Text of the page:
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Unicameral Bone Cyst - Foot and Ankle

Summary

Unicameral bone cyst is a benign lesion of uncertain origin.

It presents in teenagers or young adults.
It presents as an incidental finding or with mild aching pain during sports or running.
On MRI the lesion has high signal intensity with minimal loculations or heterogeneity consistent with a fluid filled cavity.
The author of this site recommends that simple treatments with minimal morbidity be tried first, and that more invasive, expensive, and risky interventions be reserved for difficult cases.
Complete Information on this Tumor
Introduction and Definition: 

Unicameral bone cyst is a benign lesion of uncertain origin. Several etiologies have been proposed, including expansion of synovial tissue trapped in the bone during development, local failure of ossification, or obstruction of the venous outflow of the bone. In the foot, UBC occurs almost exclusively in the calcaneus. The location and appearance is characteristic and biopsy may not be needed to confirm the diagnosis. The location is very specific. The lesion is in the lateral portion of the calcaneus sub-adjacent to the middle facet. The apex of the lesion is towards the forefoot. The margin of the lesion is sharply defined, sometimes with a sclerotic rim. There is no matrix mineralization or periosteal reaction.

Incidence and Demographics: 
It presents in teenagers or young adults.
Symptoms and Presentation: 

It presents as an incidental finding or with mild aching pain during sports or running.

X-Ray Appearance and Advanced Imaging Findings: 
On MRI the lesion has high signal intensity with minimal loculations or heterogeneity consistent with a fluid filled cavity. Differentiation of UBC from other similar lesions should be possible based on the MRI findings. Intraosseous lipoma tyopically has signal intensity consistent with adipose tissue (high signal intensity on T1 and T2 alike) and aneurysmal bone cyst has a multiloculated appearance with fluid-fluid levels with each loculation. On CT the lesion has no matrix, and fills the bone to a variable degree. There is no periosteal reaction. The cortex is often quite thin. Bone scan is not recommended for these lesions.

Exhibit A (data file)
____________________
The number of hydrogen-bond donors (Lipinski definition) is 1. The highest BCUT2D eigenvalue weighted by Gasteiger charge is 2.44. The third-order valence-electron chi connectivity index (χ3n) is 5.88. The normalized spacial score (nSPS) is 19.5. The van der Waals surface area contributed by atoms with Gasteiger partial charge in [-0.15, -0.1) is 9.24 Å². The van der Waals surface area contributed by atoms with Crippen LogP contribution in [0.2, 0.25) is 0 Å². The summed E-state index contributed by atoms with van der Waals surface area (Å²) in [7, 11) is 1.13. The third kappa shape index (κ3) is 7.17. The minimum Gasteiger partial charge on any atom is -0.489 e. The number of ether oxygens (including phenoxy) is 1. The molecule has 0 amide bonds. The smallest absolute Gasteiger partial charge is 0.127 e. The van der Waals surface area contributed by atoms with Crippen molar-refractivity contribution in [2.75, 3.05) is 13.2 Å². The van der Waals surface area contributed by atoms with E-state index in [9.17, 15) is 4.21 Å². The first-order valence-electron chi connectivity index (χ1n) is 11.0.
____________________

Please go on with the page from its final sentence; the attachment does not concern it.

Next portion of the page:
Differential Diagnosis: 
Lipoma of bone also occurs in this location
Preferred Biopsy Technique for this Tumor: 
Biopsy may be combined with treatment if the diagnosis is not in doubt.
Treatment Options for this Tumor: 
Displaced fractures through UBC in the calcaneus are uncommon. Treatment for asymptomatic cases consists of observation and follow-up radiographs to insure the lesion is not growing or changing. Painful cysts can be treated with a wide variety of more or less invasive techniques and there is a lack of consensus as to the optimum choice of treatment. Minimally invasive techniques including aspiration and injection with methylprednisolone, bone marrow, autogenous or allogenous bone graft or bone graft substitutes, or a combination of these, or curettage without grafting, creating multiple drill holes, or percutaneous screw decompression. All of these techniques have been shown to be effective for some cysts. Virtually all the reports in the literature, however, have a relatively low level of evidence (level III, IV, V). New reports from a randomized, multi-center trial are due out soon, which apparently show no significant benefit for bone matrix or bone marrow preparations over simple injections of methylprednisolone. However, the biological mode of action of the injections remains unknown. Various technical factors have been proposed that may increase the success rate of steroid injections, including wide spacing of the needles to ensure complete exposure of the lesion, and using radiological dye to insure complete filling of the lesion. These techniques may decrease the need for multiple injections. The author of this site recommends that simple treatments with minimal morbidity be tried first, and that more invasive, expensive, and risky interventions be reserved for difficult cases.
Preferred Margin for this Tumor: 
Intralesional
Outcomes of Treatment and Prognosis: 
These lesions may recur, especially in younger children